FREE SUBSCRIPTION Includes: The Advisor Daily eBlast + Exclusive Content + Professional Network Membership: JOIN NOW LOGIN
Skip Navigation LinksHome / News / Read News


White Clarke Report: Emerging Markets – A Crisis or Just a Drama?

February 11, 2014, 06:00 AM
Filed Under: Industry News

Just last month when we released the Global Asset and Auto Finance Survey for the fourth quarter of 2013 the outlook for the global markets was becomingly increasingly positive – with emerging markets continuing to perform, and markets like the US and UK showing strong signs of recovery. Recent news from the emerging markets have however undoubtedly taken some of the gloss off expectations, and this news could be bad for the asset and auto finance industry, which counts these countries as among the best providers of opportunity for the near future.
The ‘Fragile Five’ – India, Indonesia, Brazil, Turkey and South Africa – and other emerging economies like Russia, Argentina, Chile and Colombia, have all posted declines, with Emerging Market (EM) equity indices recording a 6.4% loss in January 2014, according to Dow Jones. Their currencies have taken a battering in recent months as capital has taken flight following the US Federal Reserve’s announced intention to taper the Fed’s quantitative easing program, however modestly and slowly, and in the future.
The Turkish lira plunged to a record low against the dollar, triggering emergency defensive action from the central bank to raise interest rates; similar action was taken in India and South Africa. Any damage limitation here is expected to be short-lived.
These economies have witnessed spectacular capital inflows chasing yield since the global financial crisis, and therefore could suffer considerable economic pain should the situation reverse. And that becomes increasingly likely against a backdrop of gradually rising global interest rates in the developed economies, particularly as the US economy strengthens and growth in China slows. The current account deficits of the ‘Fragile Five’ have left them particularly vulnerable to capital outflows. With diminishing returns from often politically and economically unstable markets, it’s no shock that capital is flowing back to safer havens that are showing encouraging signs of growth.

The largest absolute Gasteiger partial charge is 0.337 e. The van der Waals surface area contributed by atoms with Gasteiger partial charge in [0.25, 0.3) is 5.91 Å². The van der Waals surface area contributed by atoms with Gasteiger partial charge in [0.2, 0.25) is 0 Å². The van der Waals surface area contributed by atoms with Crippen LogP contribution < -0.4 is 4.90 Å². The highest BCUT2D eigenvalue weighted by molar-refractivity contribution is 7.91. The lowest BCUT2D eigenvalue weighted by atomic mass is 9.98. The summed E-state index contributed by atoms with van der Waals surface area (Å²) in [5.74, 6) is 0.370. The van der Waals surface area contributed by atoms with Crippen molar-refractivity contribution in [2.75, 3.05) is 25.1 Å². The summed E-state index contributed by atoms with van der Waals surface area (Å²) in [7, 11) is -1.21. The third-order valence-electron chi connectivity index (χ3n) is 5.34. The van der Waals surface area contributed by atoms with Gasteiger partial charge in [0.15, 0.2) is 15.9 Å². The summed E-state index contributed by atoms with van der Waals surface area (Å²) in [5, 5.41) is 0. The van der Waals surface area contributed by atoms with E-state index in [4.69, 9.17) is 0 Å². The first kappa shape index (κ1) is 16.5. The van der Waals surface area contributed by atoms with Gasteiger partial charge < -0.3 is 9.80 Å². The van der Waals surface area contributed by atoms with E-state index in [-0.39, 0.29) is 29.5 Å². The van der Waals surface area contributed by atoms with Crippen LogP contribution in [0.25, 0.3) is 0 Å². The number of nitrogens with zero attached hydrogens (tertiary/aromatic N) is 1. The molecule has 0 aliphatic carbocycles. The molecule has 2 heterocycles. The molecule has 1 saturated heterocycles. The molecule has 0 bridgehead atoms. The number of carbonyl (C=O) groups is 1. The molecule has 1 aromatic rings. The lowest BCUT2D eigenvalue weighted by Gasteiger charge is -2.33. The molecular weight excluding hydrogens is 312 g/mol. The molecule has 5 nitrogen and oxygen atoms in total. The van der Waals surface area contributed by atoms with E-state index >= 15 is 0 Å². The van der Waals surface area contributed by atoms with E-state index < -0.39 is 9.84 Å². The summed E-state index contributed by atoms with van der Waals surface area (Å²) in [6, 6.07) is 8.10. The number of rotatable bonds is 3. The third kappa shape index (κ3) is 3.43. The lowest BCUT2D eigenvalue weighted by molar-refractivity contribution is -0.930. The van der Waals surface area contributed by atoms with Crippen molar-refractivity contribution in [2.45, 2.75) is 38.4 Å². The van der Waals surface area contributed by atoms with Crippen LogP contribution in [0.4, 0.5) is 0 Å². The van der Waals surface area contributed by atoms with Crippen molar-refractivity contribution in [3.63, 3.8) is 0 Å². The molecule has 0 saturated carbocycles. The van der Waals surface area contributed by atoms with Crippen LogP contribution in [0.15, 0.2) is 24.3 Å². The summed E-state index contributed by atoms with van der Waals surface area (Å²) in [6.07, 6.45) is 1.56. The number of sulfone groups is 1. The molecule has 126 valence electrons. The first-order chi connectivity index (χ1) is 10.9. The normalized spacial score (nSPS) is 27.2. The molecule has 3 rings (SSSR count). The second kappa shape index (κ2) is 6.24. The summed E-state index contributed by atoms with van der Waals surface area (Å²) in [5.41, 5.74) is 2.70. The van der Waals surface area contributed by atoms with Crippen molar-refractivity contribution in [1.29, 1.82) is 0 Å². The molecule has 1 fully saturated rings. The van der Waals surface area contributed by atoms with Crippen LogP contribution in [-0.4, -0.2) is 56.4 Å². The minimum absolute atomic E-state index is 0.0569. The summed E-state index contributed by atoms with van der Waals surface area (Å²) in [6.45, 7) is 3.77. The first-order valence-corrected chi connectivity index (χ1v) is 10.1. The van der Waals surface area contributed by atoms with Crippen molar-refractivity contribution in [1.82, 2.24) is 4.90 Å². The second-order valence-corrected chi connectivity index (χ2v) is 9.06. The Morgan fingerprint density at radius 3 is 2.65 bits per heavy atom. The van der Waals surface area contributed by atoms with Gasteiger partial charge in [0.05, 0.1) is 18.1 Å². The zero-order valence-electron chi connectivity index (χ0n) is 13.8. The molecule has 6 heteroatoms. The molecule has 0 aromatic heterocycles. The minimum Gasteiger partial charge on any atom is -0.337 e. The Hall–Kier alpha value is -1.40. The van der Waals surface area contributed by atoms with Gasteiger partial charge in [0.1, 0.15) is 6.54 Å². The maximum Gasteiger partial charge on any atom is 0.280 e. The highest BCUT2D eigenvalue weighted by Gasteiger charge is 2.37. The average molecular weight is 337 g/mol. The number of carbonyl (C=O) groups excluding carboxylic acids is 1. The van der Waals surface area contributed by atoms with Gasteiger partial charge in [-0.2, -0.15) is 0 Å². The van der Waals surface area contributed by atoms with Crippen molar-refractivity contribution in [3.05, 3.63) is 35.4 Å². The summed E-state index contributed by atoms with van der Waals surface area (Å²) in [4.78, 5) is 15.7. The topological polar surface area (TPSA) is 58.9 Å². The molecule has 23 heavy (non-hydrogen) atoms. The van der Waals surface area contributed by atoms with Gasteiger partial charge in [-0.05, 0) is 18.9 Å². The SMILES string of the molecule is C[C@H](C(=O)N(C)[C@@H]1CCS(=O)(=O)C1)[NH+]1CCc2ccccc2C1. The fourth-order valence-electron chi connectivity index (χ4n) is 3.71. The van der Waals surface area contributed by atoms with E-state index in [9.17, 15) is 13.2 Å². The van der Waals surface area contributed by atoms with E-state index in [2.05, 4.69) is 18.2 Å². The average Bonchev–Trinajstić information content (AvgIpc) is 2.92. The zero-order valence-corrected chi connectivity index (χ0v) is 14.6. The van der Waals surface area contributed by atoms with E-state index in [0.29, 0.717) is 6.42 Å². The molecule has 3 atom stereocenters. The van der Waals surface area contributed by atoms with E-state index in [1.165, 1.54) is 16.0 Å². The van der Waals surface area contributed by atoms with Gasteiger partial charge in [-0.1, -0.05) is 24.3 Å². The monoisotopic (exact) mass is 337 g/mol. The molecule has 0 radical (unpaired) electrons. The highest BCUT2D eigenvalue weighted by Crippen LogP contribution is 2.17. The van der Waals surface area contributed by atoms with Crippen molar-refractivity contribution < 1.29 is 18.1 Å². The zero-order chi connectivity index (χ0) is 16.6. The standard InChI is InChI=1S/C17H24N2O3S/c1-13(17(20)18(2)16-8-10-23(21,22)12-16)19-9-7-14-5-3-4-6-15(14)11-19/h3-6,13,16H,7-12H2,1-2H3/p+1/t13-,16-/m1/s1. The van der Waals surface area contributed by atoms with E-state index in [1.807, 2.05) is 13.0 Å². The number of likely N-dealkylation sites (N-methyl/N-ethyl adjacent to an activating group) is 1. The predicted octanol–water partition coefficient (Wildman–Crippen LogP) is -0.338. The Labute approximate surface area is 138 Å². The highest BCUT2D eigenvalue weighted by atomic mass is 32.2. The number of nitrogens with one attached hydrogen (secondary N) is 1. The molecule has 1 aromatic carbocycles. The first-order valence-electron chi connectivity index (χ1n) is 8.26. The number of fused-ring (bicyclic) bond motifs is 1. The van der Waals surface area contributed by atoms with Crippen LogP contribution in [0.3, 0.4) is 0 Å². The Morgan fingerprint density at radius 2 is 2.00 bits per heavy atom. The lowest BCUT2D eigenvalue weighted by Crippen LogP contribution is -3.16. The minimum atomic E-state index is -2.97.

But while there are doomsters predicting an emerging markets crisis sooner rather than later, like that of 1997–98 when investors fled all EM asset classes, there are plenty who see the current situation as no more than a temporary drama. The International Monetary Fund, for example, argues that the emerging markets are far less economically vulnerable than they were in 1997, with flexible exchange rates and higher reserves - and that they can adjust to a world in which rates gradually climb.
Famed economist Nouriel Roubini believes that the threat of a full-fledged currency, sovereign debt and banking crisis remains low for these countries – this from the man known as ‘Dr Doom’. And Mark Mobius, chairman of the massive Templeton Emerging Markets fund, believes that the effect of the US tapering is “not significant” to emerging markets as an asset class. Emerging markets globally face some falling growth, rising debt, and political uncertainty, and are surely in for a bumpy ride in the near term. But as they continue to develop overall in the slightly longer term, the opportunities for asset finance remain firm.
For the present at least, White Clarke are seeing little evidence of these fluctuations affecting volumes in many of the markets in which they are operating, and instead are seeing clients in some countries (China, for example) posting record volumes of business – great news, as they celebrate their New Year.
To download the White Clarke Group industry outlook, click here.


Comments From Our Members

You must be an Equipment Finance Advisor member to post comments. Login or Join Now.